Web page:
Thursday, July 14, 2022

Management of Pressure Injury for Bedbound Client with Wound Care Courses at St Luke’s Hospital


Seniors or clients who are bedbound have been found to have an increased risk of developing pressure ulcers. Termed as a “hidden epidemic”, pressure ulcers or injuries impose heavy physical, emotional, psychological and financial costs to clients and families. If left untreated, these wounds would pose a serious health risk and severely lower a client’s quality of life.

To better care for clients, it is important for healthcare staff in the Community Care sector to enhance their wound care skills. Easing the pain and discomfort of bedbound clients from pressure ulcers or injuries will greatly enhance their quality of life.

As a home care staff nurse at Tzu Chi Foundation, Low Peck Khee, 60, visits clients at home for follow-up treatment post-discharge from a hospital or other medical care needs. She’s fully aware of the dangers of immobility and how many caregivers often lack the knowledge and time to manage such injuries.

Thus, she enrolled in a wound care course at St Luke’s Hospital to better look after her clients. By being able to identify the various types of pressure injuries and the various wound care products, Peck Khee hopes to provide holistic care for her clients.

“The course is very interactive, and the evidence-based knowledge and real-life case studies helped us in the learning process,” said Peck Khee. Most crucially, the trainer’s use of real-life case studies provided perspective and furthered her learning and thinking process.

Peck Khee hopes to use her newfound knowledge of wound care to help her clients to recover, improve their quality of life, and also relieve caregiver burden financially, physically and mentally.

Here’s an overview of wound care courses available at St Luke’s Hospital.

Wound Care (Basic) - E-learning and Online Teaching ($340, 16 hours via Zoom only)

This course equips participants with knowledge and skills to provide holistic wound care to clients. Through interactive segments and activities, course takers take a deeper dive into general skin assessment, skin tear stages and management, risk assessment and management of pressure injuries.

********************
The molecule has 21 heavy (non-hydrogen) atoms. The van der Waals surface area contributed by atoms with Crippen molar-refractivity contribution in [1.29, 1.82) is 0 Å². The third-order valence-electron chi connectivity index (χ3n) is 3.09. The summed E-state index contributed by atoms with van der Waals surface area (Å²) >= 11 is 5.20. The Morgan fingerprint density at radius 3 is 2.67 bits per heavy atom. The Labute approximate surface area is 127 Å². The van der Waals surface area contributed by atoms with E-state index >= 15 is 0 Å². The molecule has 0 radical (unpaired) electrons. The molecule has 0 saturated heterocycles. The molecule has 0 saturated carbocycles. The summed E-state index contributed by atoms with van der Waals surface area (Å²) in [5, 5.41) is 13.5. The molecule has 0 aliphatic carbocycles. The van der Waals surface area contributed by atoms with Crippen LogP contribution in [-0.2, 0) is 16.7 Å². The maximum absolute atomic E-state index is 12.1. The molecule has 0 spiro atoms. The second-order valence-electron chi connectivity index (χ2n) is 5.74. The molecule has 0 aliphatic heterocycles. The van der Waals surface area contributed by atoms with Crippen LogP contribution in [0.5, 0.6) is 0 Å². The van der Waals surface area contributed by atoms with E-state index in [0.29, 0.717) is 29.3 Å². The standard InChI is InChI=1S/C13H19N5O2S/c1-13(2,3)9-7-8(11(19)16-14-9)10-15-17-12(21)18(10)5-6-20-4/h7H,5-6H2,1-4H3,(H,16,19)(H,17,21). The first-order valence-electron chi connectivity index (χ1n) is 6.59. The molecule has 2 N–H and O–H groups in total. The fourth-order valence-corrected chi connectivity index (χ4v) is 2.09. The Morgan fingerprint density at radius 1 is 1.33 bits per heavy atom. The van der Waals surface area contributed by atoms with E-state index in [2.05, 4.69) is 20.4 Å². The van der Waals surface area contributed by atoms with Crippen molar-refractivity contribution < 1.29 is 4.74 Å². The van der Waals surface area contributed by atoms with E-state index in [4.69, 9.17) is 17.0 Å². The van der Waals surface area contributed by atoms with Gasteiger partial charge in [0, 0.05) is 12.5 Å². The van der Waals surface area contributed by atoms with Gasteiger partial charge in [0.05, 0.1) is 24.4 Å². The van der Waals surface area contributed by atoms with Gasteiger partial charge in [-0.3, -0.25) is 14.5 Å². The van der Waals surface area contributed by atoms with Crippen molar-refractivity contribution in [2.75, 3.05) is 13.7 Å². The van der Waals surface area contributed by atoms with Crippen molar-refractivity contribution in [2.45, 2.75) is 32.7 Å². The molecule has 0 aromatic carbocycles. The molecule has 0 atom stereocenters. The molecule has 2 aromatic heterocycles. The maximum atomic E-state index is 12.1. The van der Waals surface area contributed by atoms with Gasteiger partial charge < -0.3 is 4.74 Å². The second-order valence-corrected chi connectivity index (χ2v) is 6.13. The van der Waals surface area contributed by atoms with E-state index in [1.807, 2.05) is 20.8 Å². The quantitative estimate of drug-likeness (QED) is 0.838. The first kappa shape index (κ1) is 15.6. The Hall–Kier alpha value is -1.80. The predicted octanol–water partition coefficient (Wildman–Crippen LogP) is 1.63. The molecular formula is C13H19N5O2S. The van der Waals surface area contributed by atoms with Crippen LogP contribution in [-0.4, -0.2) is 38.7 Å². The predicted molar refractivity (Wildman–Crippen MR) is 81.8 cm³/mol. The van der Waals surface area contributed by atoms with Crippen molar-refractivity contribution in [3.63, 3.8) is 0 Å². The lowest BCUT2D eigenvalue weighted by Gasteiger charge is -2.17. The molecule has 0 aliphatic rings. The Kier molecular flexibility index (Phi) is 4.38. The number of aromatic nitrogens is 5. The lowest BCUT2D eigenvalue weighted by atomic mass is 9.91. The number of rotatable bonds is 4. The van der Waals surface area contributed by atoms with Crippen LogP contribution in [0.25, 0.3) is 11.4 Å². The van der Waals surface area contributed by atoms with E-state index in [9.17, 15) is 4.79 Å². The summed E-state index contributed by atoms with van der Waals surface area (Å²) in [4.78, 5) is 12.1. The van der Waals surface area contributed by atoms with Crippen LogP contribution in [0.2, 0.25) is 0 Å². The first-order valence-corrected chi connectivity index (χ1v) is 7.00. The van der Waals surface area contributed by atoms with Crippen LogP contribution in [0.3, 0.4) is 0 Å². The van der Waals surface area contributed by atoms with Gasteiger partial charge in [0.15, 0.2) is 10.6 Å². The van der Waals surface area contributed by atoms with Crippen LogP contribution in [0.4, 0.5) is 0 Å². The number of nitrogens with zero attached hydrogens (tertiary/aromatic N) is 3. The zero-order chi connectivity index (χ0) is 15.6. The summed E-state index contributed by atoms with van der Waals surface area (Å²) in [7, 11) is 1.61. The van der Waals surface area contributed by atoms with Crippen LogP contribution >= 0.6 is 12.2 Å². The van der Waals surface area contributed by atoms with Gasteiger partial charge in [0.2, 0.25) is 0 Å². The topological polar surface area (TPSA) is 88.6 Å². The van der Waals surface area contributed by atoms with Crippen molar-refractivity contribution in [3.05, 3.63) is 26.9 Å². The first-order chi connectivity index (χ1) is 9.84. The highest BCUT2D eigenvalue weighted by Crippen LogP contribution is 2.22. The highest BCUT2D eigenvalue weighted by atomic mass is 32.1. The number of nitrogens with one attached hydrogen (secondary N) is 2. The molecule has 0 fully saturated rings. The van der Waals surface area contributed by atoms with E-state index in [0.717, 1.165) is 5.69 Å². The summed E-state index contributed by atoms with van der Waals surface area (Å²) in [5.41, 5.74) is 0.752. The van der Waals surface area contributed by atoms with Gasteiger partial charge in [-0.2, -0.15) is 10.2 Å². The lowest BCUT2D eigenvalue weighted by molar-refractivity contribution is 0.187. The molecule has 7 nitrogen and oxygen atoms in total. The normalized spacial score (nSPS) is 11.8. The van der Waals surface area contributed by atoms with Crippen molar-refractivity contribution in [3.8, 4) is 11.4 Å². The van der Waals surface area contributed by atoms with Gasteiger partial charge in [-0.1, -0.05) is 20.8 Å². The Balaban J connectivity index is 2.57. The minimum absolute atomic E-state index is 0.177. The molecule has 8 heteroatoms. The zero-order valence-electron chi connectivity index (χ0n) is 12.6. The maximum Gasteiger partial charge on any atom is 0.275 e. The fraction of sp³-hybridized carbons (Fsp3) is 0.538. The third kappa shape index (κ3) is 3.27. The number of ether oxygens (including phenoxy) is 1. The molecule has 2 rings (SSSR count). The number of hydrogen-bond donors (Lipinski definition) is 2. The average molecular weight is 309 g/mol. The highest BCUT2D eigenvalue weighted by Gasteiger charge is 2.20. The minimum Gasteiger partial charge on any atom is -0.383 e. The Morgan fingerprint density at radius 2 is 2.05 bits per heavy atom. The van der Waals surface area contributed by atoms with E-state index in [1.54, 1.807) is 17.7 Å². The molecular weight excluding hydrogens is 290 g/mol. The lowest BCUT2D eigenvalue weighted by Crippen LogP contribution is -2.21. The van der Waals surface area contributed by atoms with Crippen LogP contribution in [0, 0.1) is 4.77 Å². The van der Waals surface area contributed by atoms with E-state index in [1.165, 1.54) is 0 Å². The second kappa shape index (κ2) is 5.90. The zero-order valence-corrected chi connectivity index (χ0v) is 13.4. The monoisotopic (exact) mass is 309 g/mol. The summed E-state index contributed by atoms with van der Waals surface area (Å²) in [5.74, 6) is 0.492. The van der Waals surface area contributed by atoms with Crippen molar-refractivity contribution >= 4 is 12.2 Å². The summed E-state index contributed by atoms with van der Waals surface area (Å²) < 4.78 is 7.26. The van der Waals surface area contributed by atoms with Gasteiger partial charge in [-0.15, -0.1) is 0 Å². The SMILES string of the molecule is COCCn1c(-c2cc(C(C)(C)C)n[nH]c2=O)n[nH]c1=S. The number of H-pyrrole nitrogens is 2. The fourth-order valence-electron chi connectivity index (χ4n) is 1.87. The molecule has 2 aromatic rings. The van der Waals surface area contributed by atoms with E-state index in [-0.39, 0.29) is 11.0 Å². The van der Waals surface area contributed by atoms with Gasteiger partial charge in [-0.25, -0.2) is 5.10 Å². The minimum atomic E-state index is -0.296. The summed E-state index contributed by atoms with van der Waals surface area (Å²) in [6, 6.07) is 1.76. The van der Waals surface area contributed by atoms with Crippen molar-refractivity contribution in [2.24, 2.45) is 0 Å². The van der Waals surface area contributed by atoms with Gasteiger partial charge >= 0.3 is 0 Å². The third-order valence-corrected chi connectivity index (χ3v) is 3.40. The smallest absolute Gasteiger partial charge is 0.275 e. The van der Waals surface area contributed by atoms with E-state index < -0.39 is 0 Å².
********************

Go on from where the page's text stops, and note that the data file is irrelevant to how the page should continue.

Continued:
“The lessons, post-evaluations, and most importantly, the case studies, were essential to help us achieve our learning objectives,” said staff nurse Paraoan John Francis Abitong, who works at NTUC Health Nursing Home (Chai Chee). He recommends the course to healthcare professionals as a core competency to provide better care.

Wound Care (Intermediate) - Face-to-Face and Online Teaching ($3,500, 56 hours)

A comprehensive wound care course, caregivers will gain skills in wound assessment and evidence-based knowledge in wound management techniques as well as learn how to provide holistic wound care for clients. The course covers physiology of and factors affecting wound healing, types of wounds, the role of a wound nurse, types of wound products and cleansing solutions, management of pressure injury, introduction to leg ulcers, among others.

Negative Pressure Wound Therapy (Intermediate) - Face-to-Face ($310, 8 hours)

The course teaches how Negative Pressure Wound Therapy (NPWT) helps promote wound healing through contraction. The course covers correct wound assessment to identify which wounds are ideal for NPWT, the cautions in using the therapy, key features of NPWT devices, among others.

Wound Debridement (Intermediate) - Face-to-Face ($730, 8 hours)

Removing non-viable tissue from the wound bed is essential to the healing process and is a fundamental aspect of wound care. This course equips experienced and trained healthcare providers with the advanced knowledge and skills to perform wound debridement.

About St Luke’s Community Wound Centre in St Luke’s Hospital

"Set up in 2016, the St Luke’s Community Wound Centre aims to be a one-stop resource centre that provides integrated wound care management and build wound care knowledge and capability for healthcare professionals, patients and caregivers through education and training. Through our partnership with the ILTC sector to empower our community partners through training, we hope to improve the quality of life for more clients, helping them to recover and return home earlier,” said Yvonne Lau, Deputy Director, St Luke’s Community Wound Centre & Academy.

Visit the AIC’s Learning Network Course Marketplace website for the complete list of courses available from SLH. Under the “All Learning Institutes” drop-down list, select “Learning Institute – St Luke’s Hospital (SLH)”.

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